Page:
“Gone With the Wind” star Olivia de Havilland, the two-time Academy Award winner for Best Actress, died peacefully in her sleep at her home in Paris, France on Saturday. She was 104.
Born in Tokyo in 1916, Olivia, her younger sister Joan Fontaine (herself an Oscar-winning actress, for Alfred Hitchcock’s Suspicion in 1941) and their actress-mother Lillian moved to California in 1919.
De Havilland made her screen debut in Reinhardt’s “A Midsummer Night’s Dream” in 1934. Next were two relatively unknown comedies, “Alibi Ike” and “The Irish in Us” (the latter opposite James Cagney), both in the type of role she became primarily known for…the sweet and charming love interest.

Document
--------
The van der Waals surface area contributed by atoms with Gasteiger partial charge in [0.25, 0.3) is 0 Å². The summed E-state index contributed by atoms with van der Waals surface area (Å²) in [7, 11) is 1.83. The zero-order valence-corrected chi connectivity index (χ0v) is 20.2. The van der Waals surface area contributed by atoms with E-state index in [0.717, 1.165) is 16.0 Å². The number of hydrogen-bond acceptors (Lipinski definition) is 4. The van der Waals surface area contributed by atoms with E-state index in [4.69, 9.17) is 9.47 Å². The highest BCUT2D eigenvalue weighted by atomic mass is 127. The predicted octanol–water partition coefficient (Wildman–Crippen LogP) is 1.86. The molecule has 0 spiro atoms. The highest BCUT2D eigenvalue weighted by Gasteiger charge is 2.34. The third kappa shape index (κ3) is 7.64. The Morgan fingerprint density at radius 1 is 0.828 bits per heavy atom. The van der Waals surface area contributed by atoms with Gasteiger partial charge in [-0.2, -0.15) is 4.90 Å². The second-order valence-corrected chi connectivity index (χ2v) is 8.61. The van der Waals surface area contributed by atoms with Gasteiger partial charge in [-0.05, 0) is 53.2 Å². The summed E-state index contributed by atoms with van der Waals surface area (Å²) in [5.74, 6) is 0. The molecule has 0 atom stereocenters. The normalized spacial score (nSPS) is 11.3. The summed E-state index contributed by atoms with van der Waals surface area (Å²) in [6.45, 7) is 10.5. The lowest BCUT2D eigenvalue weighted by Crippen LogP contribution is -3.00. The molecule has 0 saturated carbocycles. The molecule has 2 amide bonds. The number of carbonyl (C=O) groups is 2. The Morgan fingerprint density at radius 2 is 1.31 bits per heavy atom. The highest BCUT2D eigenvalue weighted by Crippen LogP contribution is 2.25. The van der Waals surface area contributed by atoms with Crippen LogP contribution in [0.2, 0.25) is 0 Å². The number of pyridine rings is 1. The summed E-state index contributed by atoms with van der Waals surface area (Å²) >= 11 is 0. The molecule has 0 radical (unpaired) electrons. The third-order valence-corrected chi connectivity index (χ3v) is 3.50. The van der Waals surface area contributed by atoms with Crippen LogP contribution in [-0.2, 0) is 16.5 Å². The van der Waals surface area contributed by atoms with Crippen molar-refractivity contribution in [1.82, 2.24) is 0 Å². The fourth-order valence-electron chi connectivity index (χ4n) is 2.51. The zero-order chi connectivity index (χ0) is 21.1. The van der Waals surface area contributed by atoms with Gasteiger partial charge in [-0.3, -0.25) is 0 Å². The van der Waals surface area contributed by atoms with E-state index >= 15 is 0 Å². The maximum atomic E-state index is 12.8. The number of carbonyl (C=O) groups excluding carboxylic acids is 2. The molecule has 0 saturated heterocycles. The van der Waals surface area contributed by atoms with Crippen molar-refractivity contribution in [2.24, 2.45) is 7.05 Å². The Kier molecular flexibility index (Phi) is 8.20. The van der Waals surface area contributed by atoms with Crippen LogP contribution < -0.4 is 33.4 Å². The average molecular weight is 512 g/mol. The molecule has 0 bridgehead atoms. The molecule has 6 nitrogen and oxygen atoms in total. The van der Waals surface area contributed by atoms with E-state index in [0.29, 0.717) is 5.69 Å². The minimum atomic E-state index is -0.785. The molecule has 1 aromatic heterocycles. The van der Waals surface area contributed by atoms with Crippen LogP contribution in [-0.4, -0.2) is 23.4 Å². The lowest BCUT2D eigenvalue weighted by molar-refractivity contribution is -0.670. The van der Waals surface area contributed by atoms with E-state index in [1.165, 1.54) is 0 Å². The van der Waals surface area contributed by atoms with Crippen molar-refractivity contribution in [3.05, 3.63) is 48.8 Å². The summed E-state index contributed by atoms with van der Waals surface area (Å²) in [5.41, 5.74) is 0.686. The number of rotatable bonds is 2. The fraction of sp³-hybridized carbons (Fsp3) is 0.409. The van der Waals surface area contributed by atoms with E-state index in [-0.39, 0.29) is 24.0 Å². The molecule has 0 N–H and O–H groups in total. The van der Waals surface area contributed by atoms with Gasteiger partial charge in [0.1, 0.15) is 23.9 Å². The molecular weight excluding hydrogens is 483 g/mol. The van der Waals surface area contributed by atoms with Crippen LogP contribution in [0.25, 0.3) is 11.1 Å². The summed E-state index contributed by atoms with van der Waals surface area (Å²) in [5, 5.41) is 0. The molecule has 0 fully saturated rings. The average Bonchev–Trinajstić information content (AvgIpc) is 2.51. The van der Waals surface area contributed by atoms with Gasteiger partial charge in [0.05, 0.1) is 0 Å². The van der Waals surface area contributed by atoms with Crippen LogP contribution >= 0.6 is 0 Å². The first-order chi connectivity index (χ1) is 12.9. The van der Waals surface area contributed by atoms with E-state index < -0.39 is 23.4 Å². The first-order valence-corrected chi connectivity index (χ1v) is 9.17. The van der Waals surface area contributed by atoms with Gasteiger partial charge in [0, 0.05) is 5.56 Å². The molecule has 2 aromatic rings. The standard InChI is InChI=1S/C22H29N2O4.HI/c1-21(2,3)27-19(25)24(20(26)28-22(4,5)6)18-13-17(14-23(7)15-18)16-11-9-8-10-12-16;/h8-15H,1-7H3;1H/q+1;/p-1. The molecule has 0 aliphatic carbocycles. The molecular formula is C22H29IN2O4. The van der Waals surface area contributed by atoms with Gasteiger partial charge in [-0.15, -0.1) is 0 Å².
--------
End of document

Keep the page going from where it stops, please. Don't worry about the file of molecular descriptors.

While also relatively unknown, comedy “Call It a Day” in 1937 gave de Havilland her first starring role. After a string of unmemorable film parts leading to her first hit, swashbuckling pirate film The Adventures of Robin Hood opposite Errol Flynn, it was Gone With the Wind that helped make her an “A” list actress of that era.
De Havilland won her first Oscar in 1947 for drama “To Each His Own.” In 1948, her performance in drama “The Snake Pit” was praised as one of the first films to attempt a realistic portrayal of mental illness. And, in 1950, came her second golden statue for drama “The Heiress.” But de Havilland turned down the role of Blanche DuBois in “A Streetcar Named Desire” (which went to her “Gone With the Wind” co-star Vivien Leigh) because she wanted to spend time with her young son, Benjamin Goodrich. For more, click here